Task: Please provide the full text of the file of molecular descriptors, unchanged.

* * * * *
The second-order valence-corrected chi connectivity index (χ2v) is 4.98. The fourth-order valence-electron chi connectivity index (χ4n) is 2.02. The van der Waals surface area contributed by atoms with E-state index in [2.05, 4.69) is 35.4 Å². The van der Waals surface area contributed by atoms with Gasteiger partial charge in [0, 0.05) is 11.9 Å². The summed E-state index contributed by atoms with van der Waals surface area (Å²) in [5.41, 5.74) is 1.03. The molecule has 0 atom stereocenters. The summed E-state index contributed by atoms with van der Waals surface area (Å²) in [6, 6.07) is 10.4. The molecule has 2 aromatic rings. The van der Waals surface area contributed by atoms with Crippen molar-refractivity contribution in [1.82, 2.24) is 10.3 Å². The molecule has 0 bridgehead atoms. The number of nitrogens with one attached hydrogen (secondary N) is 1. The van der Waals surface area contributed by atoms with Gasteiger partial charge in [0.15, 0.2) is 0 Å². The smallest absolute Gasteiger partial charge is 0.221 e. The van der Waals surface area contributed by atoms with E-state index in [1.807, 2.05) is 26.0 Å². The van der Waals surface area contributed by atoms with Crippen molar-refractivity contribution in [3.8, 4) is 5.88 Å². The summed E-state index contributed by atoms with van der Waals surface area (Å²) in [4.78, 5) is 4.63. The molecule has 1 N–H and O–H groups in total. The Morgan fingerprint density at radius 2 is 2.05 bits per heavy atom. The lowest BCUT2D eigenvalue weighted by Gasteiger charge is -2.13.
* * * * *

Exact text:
The second-order valence-corrected chi connectivity index (χ2v) is 4.98. The fourth-order valence-electron chi connectivity index (χ4n) is 2.02. The van der Waals surface area contributed by atoms with E-state index in [2.05, 4.69) is 35.4 Å². The van der Waals surface area contributed by atoms with Gasteiger partial charge in [0, 0.05) is 11.9 Å². The summed E-state index contributed by atoms with van der Waals surface area (Å²) in [5.41, 5.74) is 1.03. The molecule has 0 atom stereocenters. The summed E-state index contributed by atoms with van der Waals surface area (Å²) in [6, 6.07) is 10.4. The molecule has 2 aromatic rings. The van der Waals surface area contributed by atoms with Crippen molar-refractivity contribution in [1.82, 2.24) is 10.3 Å². The molecule has 0 bridgehead atoms. The number of nitrogens with one attached hydrogen (secondary N) is 1. The van der Waals surface area contributed by atoms with Gasteiger partial charge in [0.15, 0.2) is 0 Å². The smallest absolute Gasteiger partial charge is 0.221 e. The van der Waals surface area contributed by atoms with E-state index in [1.807, 2.05) is 26.0 Å². The van der Waals surface area contributed by atoms with Crippen molar-refractivity contribution in [3.8, 4) is 5.88 Å². The summed E-state index contributed by atoms with van der Waals surface area (Å²) in [4.78, 5) is 4.63. The molecule has 1 N–H and O–H groups in total. The Morgan fingerprint density at radius 2 is 2.05 bits per heavy atom. The lowest BCUT2D eigenvalue weighted by Gasteiger charge is -2.13.